But I suspect that Wagner — along with Palaestrio in “Miles Gloriosus,” Jeeves and Haroud Hazi Bin of the Disney Aladdin series — is another version of Roman theater’s servus callidus: the clever/tricky slave.

The servus callidus, who’s sometimes a dolosus servus (deceitful servant), has been used by writers from Plautus to Wodehouse: and Plautus had been using the ancient Greek theater’s playbook.

Slavery, by the way, is a bad idea and we shouldn’t do it. The problem, again, is personal dignity. (Catechism, 2414)

So I’ll say “clever servant,” not servus callidus.

The clever servant’s socioeconomic position is below that of his or her master/boss, but the boss — consciously or not — depends on the servant’s brains. Or gets manipulated by the anything-but-inferior underling.6

After reading that “if you were not dunces” dialog, or should it be trialog? Never mind, and moving along.

Anyway, after reading that bit, I think Wagner might be a cunning servant in Marlowe’s “Faustus.” But I’m not sure.

I haven’t read through the play for years, and don’t remember Wagner’s subplot. So I’ll have to keep an eye on Wagner to see just how smart he is. And whether or not his actions support my notion that he’s the play’s clever servant.

Then there’s the question of how wise either Wagner or Faustus are. I’d say ‘not very,’ but that’s — you guessed it — another topic for another time.

More, and maybe less, related posts:

Footnotes, of course. HR here

1 Natural philosophy, before it was science:

2 Renaissance, mostly:

3 Tudor England and troubled times:

4 Faust: chapbooks, plays, films and more:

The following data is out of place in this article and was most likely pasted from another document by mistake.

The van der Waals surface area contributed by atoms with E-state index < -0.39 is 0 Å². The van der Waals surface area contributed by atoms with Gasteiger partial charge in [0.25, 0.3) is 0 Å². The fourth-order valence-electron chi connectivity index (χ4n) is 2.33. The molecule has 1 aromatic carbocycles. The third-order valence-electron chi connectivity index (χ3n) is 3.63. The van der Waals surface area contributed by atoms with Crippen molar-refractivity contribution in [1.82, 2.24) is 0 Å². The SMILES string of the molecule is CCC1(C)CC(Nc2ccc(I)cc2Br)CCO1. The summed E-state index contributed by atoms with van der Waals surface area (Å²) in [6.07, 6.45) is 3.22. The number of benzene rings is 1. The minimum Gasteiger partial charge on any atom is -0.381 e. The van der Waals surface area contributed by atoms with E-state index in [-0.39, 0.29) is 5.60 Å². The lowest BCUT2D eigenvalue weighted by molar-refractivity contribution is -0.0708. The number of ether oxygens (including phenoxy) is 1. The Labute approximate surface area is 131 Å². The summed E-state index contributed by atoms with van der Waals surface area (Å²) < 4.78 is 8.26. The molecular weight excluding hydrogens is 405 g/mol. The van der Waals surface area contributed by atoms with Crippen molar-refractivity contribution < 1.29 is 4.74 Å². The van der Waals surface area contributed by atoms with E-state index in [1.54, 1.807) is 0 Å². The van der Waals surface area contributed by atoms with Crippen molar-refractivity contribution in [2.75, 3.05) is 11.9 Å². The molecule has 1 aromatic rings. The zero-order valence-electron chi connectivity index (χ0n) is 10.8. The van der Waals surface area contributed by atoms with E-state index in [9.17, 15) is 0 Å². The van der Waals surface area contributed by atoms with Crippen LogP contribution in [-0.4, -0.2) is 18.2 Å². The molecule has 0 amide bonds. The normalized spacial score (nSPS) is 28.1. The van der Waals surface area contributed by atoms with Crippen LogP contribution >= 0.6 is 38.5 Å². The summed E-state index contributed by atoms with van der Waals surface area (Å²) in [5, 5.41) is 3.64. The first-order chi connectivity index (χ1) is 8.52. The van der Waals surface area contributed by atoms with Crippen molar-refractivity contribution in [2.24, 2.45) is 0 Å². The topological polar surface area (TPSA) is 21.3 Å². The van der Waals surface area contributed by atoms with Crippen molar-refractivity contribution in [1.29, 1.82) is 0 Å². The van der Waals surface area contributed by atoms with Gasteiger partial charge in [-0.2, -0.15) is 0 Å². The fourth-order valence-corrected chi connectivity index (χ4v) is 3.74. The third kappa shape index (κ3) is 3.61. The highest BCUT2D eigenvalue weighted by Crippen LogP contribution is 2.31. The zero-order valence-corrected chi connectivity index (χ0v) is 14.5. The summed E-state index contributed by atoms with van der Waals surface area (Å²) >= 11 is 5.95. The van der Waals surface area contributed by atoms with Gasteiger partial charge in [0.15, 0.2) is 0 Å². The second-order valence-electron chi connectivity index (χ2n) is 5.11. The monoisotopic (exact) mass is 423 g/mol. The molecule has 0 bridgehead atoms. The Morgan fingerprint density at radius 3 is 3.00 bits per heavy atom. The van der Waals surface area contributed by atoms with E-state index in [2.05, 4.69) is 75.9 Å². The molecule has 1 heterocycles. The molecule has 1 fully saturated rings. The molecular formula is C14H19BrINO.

John Tenniel's illustration, frontispiece for Lewis Carroll's 'Through the Looking Glass:' White Knight and Alice. (1871)5 Down the rabbit hole, through the looking glass; and a little serious scholarship:

6 A stock character with deep roots:

Posted in Marlowe's Faustus, Series | Tagged , , , | Leave a comment

Taking People, Pride and Dignity Seriously: June 2022

Luisa Madrid's photo of Queens Pride Parade in Queens, New York City. (June 3, 2018) via the La Guardia and Wagner Archives.
(From Luisa Madrid, La Guardia and Wagner Archives; used w/o permission.)
(Queens Pride Parade; Queens, New York City (2018))

My news feed tells me it’s Pride Month. Or LGBTQ+ Pride Month. Wikipedia’s page implies that the correct term is LGBT pride.

Decades of experience, spanning McCarthyism’s dying gasps and the efflorescence of political correctness, suggest that I’ll offend someone: no matter what I say or how I say it.

So I’ll start by saying why I don’t think my native language, English, is perfect.

If it was, “pride” would arguably have single, specific meaning.

On the other hand, I could argue that English is wonderfully flexible; affording its users an abundance of nuanced denotations and connotations. And a metaphorical mine field of muddled meanings.

Take “pride,” for example.

  • Pride (Merriam-Webster)
    • inordinate self-esteem
    • a reasonable or justifiable self-respect
    • delight or elation arising from some act, possession, or relationship
    • proud or disdainful behavior or treatment
    • a company of lions

And that’s just a selection from one dictionary.

Since I’m a Catholic, I think pride is a bad idea. And, since “pride” has a whole mess of meanings, I’d better explain what I mean.


Dignity, Good Intentions and Bad Ideas

Rocky Kolberg's view of the Mount St. Helens mushroom cloud, taken 35 miles from the eruption. (May 18, 1980)
(From Rocky Kolberg, via Wikimedia Commons, used w/o permission.)
(Putting “little less than a god” in perspective. Mount St. Helens eruption. (May 18, 1980))

For starters, self-respect can be reasonable.

The Catechism of the Catholic Church calls that sort of self-respect “dignity.” (Catechism, 357, 1700, 1701-1709, 2261, 2331-2336)

I can think about “pride” in the Catholic sense of “dignity” without pretending that humans and humanity are garbage.

“Then God said: Let us make human beings in our image, after our likeness….”
(Genesis 1:26)

“What is man that you are mindful of him, and a son of man that you care for him?
“Yet you have made him little less than a god, crowned him with glory and honor.